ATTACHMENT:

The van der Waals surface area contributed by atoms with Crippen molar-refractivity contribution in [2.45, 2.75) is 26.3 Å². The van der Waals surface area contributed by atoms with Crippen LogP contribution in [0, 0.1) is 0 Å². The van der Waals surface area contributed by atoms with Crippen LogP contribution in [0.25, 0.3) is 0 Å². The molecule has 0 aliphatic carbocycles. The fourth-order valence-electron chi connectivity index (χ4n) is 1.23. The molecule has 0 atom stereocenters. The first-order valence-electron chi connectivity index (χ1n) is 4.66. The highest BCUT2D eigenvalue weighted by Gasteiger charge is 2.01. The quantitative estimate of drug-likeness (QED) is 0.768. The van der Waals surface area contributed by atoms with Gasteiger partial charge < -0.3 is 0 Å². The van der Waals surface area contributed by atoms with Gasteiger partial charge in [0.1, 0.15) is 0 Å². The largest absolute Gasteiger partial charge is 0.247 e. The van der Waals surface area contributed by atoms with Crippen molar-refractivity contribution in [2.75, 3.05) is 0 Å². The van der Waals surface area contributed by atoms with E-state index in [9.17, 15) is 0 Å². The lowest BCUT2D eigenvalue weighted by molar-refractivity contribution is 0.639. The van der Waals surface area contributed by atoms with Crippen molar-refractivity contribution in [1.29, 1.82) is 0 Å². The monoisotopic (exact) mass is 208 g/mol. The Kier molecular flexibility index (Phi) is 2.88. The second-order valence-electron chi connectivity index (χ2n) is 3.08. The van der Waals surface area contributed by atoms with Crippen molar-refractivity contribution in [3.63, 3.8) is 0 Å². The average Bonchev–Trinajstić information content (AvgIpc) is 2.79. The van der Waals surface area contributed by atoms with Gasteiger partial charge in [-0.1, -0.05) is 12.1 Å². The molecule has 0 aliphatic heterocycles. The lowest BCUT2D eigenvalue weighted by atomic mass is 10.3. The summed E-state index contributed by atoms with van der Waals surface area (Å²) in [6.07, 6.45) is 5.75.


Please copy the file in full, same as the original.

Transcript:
The van der Waals surface area contributed by atoms with Crippen molar-refractivity contribution in [2.45, 2.75) is 26.3 Å². The van der Waals surface area contributed by atoms with Crippen LogP contribution in [0, 0.1) is 0 Å². The van der Waals surface area contributed by atoms with Crippen LogP contribution in [0.25, 0.3) is 0 Å². The molecule has 0 aliphatic carbocycles. The fourth-order valence-electron chi connectivity index (χ4n) is 1.23. The molecule has 0 atom stereocenters. The first-order valence-electron chi connectivity index (χ1n) is 4.66. The highest BCUT2D eigenvalue weighted by Gasteiger charge is 2.01. The quantitative estimate of drug-likeness (QED) is 0.768. The van der Waals surface area contributed by atoms with Gasteiger partial charge < -0.3 is 0 Å². The van der Waals surface area contributed by atoms with Gasteiger partial charge in [0.1, 0.15) is 0 Å². The largest absolute Gasteiger partial charge is 0.247 e. The van der Waals surface area contributed by atoms with Crippen molar-refractivity contribution in [2.75, 3.05) is 0 Å². The van der Waals surface area contributed by atoms with E-state index in [9.17, 15) is 0 Å². The lowest BCUT2D eigenvalue weighted by molar-refractivity contribution is 0.639. The van der Waals surface area contributed by atoms with Crippen molar-refractivity contribution in [1.29, 1.82) is 0 Å². The monoisotopic (exact) mass is 208 g/mol. The Kier molecular flexibility index (Phi) is 2.88. The second-order valence-electron chi connectivity index (χ2n) is 3.08. The van der Waals surface area contributed by atoms with Crippen molar-refractivity contribution in [3.63, 3.8) is 0 Å². The average Bonchev–Trinajstić information content (AvgIpc) is 2.79. The van der Waals surface area contributed by atoms with Gasteiger partial charge in [-0.1, -0.05) is 12.1 Å². The molecule has 0 aliphatic heterocycles. The lowest BCUT2D eigenvalue weighted by atomic mass is 10.3. The summed E-state index contributed by atoms with van der Waals surface area (Å²) in [6.07, 6.45) is 5.75.